I think you forgot to differentiate between the actual SWR and what a meter may
Just because a meter says the SWR is 5:1, doesn't necessarily mean it is so. A
meter at different points may indicate a different SWR, but that may not be the
Besides, where did you get an SWR meter for a 600 ohm balanced line? ;-)
Inquiring minds want to know! LOL
My Christmas wish for all: May Santa bring you an 80 m open wire fed dipole on
a pair of 60' towers with plenty of open wire line, and a quality balanced
auto-tuner and then we can end these discussions! LOL. (j/k) Yeah, I know,
for the real hams, it has to be a rotatable dipole on a 90' tower.
73 es Merry Christmas to all,
On Dec 24, 2011, at 10:38 AM, Paul Christensen wrote:
> Sometimes VSWR does change significantly along a line -- and not always for
> reasons of loss nor common-mode RF current on the outside of a coaxial line.
> Consider this example:
> At the operating frequency, a dipole at its input terminals is exactly 50
> ohms resistive (50+j0). Let's feed the dipole with an electrical half-wave
> of low-loss 600-ohm open line. VSWR on the line is 12:1. Correct?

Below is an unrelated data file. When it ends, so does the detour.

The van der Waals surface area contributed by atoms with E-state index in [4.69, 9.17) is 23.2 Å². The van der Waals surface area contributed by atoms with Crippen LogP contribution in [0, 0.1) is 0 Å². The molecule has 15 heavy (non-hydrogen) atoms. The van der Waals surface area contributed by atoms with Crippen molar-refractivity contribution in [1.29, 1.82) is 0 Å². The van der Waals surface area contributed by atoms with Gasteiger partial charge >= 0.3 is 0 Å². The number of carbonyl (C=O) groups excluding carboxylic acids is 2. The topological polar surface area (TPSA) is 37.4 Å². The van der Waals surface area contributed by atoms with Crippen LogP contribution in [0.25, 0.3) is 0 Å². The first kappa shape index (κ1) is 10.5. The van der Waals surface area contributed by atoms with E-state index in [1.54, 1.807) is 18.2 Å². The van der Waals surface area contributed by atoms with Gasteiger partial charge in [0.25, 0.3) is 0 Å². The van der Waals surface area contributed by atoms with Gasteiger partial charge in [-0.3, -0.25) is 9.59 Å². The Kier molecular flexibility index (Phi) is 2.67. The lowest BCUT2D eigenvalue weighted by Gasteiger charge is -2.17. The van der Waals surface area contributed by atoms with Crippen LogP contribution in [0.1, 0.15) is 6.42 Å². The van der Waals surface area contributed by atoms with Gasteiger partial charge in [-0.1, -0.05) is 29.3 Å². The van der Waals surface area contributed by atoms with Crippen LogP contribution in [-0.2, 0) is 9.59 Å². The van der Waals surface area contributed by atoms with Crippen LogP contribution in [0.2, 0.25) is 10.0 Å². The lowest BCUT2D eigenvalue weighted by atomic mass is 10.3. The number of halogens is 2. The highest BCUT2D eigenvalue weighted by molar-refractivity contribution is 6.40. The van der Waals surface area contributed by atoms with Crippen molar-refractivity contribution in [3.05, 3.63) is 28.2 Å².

> Finally, let's connect a random length of 50 ohm, low-loss coax to the input
> of the 600 ohm line.
> What is the VSWR on the 50 ohm section of line?
> Possible Answers:
> A. Is it still about 12:1 because VSWR does not change on a low-loss line.
> B. Not enough information because you didn't state the coax length.
> C It's now about 6:1
> D. It is now 1:1
> E. You can't terminate a coaxial line into a 600-ohm balanced line without a
> current balun and get an answer.
> F. None of the above.
> Bonus question: What is the impedance at the input to the 600-ohm line
> So, here we have one transmission line composed of two types. Ignoring
> loss, is the VSWR really the same at all points on the transmission line?
> Paul, W9AC
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